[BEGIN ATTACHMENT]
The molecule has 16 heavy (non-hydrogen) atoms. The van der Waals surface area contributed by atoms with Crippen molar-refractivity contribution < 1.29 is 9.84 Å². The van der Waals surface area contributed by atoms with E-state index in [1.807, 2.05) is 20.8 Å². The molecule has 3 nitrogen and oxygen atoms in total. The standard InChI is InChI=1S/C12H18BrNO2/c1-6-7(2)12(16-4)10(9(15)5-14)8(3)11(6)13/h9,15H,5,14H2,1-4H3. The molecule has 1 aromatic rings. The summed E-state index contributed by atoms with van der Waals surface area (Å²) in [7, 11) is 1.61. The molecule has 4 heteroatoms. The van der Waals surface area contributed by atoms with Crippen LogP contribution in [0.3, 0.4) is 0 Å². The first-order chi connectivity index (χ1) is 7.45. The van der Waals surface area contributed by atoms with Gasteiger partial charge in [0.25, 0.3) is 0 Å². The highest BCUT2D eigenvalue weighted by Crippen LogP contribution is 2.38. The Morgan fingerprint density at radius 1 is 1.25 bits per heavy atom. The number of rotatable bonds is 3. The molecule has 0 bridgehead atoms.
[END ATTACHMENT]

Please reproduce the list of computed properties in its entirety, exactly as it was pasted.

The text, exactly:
The molecule has 16 heavy (non-hydrogen) atoms. The van der Waals surface area contributed by atoms with Crippen molar-refractivity contribution < 1.29 is 9.84 Å². The van der Waals surface area contributed by atoms with E-state index in [1.807, 2.05) is 20.8 Å². The molecule has 3 nitrogen and oxygen atoms in total. The standard InChI is InChI=1S/C12H18BrNO2/c1-6-7(2)12(16-4)10(9(15)5-14)8(3)11(6)13/h9,15H,5,14H2,1-4H3. The molecule has 1 aromatic rings. The summed E-state index contributed by atoms with van der Waals surface area (Å²) in [7, 11) is 1.61. The molecule has 4 heteroatoms. The van der Waals surface area contributed by atoms with Crippen LogP contribution in [0.3, 0.4) is 0 Å². The first-order chi connectivity index (χ1) is 7.45. The van der Waals surface area contributed by atoms with Gasteiger partial charge in [0.25, 0.3) is 0 Å². The highest BCUT2D eigenvalue weighted by Crippen LogP contribution is 2.38. The Morgan fingerprint density at radius 1 is 1.25 bits per heavy atom. The number of rotatable bonds is 3. The molecule has 0 bridgehead atoms.